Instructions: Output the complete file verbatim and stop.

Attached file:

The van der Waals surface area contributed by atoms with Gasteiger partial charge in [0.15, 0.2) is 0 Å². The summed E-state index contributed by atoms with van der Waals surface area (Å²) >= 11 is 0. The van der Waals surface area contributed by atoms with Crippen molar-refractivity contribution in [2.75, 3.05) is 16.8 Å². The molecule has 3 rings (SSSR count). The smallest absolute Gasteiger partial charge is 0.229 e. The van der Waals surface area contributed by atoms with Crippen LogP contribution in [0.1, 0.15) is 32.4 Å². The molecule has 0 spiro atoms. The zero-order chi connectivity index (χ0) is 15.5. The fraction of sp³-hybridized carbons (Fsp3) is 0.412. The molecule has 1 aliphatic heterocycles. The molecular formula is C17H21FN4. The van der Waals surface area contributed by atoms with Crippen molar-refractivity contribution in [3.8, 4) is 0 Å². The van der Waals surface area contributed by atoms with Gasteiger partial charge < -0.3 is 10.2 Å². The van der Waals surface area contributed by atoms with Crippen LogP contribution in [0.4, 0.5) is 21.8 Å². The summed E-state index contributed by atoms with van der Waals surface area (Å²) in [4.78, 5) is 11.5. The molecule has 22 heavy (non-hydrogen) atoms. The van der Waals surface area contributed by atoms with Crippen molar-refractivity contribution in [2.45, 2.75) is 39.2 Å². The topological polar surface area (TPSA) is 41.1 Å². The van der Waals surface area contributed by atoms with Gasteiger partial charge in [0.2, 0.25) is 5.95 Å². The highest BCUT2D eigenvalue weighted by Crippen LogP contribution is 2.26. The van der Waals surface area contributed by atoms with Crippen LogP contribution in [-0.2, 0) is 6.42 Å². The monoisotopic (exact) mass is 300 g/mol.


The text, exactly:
The van der Waals surface area contributed by atoms with Gasteiger partial charge in [0.15, 0.2) is 0 Å². The summed E-state index contributed by atoms with van der Waals surface area (Å²) >= 11 is 0. The van der Waals surface area contributed by atoms with Crippen molar-refractivity contribution in [2.75, 3.05) is 16.8 Å². The molecule has 3 rings (SSSR count). The smallest absolute Gasteiger partial charge is 0.229 e. The van der Waals surface area contributed by atoms with Crippen LogP contribution in [0.1, 0.15) is 32.4 Å². The molecule has 0 spiro atoms. The zero-order chi connectivity index (χ0) is 15.5. The fraction of sp³-hybridized carbons (Fsp3) is 0.412. The molecule has 1 aliphatic heterocycles. The molecular formula is C17H21FN4. The van der Waals surface area contributed by atoms with Crippen molar-refractivity contribution in [3.8, 4) is 0 Å². The van der Waals surface area contributed by atoms with Gasteiger partial charge < -0.3 is 10.2 Å². The van der Waals surface area contributed by atoms with Crippen LogP contribution in [0.4, 0.5) is 21.8 Å². The summed E-state index contributed by atoms with van der Waals surface area (Å²) in [4.78, 5) is 11.5. The molecule has 22 heavy (non-hydrogen) atoms. The van der Waals surface area contributed by atoms with Crippen molar-refractivity contribution in [2.45, 2.75) is 39.2 Å². The topological polar surface area (TPSA) is 41.1 Å². The van der Waals surface area contributed by atoms with Gasteiger partial charge in [0.2, 0.25) is 5.95 Å². The highest BCUT2D eigenvalue weighted by Crippen LogP contribution is 2.26. The van der Waals surface area contributed by atoms with Crippen LogP contribution in [-0.2, 0) is 6.42 Å². The monoisotopic (exact) mass is 300 g/mol.